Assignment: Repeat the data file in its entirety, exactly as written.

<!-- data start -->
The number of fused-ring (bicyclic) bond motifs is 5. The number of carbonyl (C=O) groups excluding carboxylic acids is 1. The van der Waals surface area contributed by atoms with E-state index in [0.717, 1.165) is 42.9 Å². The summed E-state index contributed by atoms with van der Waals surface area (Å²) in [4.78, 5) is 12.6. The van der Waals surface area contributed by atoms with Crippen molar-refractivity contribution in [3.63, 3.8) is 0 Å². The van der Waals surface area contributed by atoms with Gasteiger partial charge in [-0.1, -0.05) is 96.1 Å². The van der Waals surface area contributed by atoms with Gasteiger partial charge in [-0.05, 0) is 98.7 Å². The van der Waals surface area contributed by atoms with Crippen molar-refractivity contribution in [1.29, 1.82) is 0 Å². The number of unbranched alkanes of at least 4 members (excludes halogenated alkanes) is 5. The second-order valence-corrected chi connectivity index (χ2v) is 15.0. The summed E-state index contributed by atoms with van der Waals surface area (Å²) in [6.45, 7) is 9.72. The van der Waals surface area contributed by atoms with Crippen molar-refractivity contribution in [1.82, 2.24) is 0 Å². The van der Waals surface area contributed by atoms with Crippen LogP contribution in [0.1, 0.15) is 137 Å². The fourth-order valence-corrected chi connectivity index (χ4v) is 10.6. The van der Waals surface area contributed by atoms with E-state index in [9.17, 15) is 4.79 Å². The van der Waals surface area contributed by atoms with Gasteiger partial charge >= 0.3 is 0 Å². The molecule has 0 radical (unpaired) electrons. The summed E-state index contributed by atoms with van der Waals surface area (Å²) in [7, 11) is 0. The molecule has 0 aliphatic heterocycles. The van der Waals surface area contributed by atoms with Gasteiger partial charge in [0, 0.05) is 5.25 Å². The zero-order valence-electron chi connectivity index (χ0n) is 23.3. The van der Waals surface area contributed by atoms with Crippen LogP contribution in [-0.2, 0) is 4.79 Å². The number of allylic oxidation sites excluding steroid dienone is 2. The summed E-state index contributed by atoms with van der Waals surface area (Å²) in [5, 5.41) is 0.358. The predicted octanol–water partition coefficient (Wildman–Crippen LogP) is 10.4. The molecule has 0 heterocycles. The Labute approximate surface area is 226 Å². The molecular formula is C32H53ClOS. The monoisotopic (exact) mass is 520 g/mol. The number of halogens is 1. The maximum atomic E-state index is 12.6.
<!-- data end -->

The number of fused-ring (bicyclic) bond motifs is 5. The number of carbonyl (C=O) groups excluding carboxylic acids is 1. The van der Waals surface area contributed by atoms with E-state index in [0.717, 1.165) is 42.9 Å². The summed E-state index contributed by atoms with van der Waals surface area (Å²) in [4.78, 5) is 12.6. The van der Waals surface area contributed by atoms with Crippen molar-refractivity contribution in [3.63, 3.8) is 0 Å². The van der Waals surface area contributed by atoms with Gasteiger partial charge in [-0.1, -0.05) is 96.1 Å². The van der Waals surface area contributed by atoms with Gasteiger partial charge in [-0.05, 0) is 98.7 Å². The van der Waals surface area contributed by atoms with Crippen molar-refractivity contribution in [1.29, 1.82) is 0 Å². The number of unbranched alkanes of at least 4 members (excludes halogenated alkanes) is 5. The second-order valence-corrected chi connectivity index (χ2v) is 15.0. The summed E-state index contributed by atoms with van der Waals surface area (Å²) in [6.45, 7) is 9.72. The van der Waals surface area contributed by atoms with Crippen molar-refractivity contribution in [1.82, 2.24) is 0 Å². The van der Waals surface area contributed by atoms with Crippen LogP contribution in [0.1, 0.15) is 137 Å². The fourth-order valence-corrected chi connectivity index (χ4v) is 10.6. The van der Waals surface area contributed by atoms with E-state index in [9.17, 15) is 4.79 Å². The van der Waals surface area contributed by atoms with Gasteiger partial charge >= 0.3 is 0 Å². The molecule has 0 radical (unpaired) electrons. The summed E-state index contributed by atoms with van der Waals surface area (Å²) in [7, 11) is 0. The molecule has 0 aliphatic heterocycles. The van der Waals surface area contributed by atoms with Gasteiger partial charge in [0, 0.05) is 5.25 Å². The zero-order valence-electron chi connectivity index (χ0n) is 23.3. The van der Waals surface area contributed by atoms with Crippen LogP contribution in [-0.2, 0) is 4.79 Å². The number of allylic oxidation sites excluding steroid dienone is 2. The summed E-state index contributed by atoms with van der Waals surface area (Å²) in [5, 5.41) is 0.358. The predicted octanol–water partition coefficient (Wildman–Crippen LogP) is 10.4. The molecule has 0 heterocycles. The Labute approximate surface area is 226 Å². The molecular formula is C32H53ClOS. The monoisotopic (exact) mass is 520 g/mol. The number of halogens is 1. The maximum atomic E-state index is 12.6.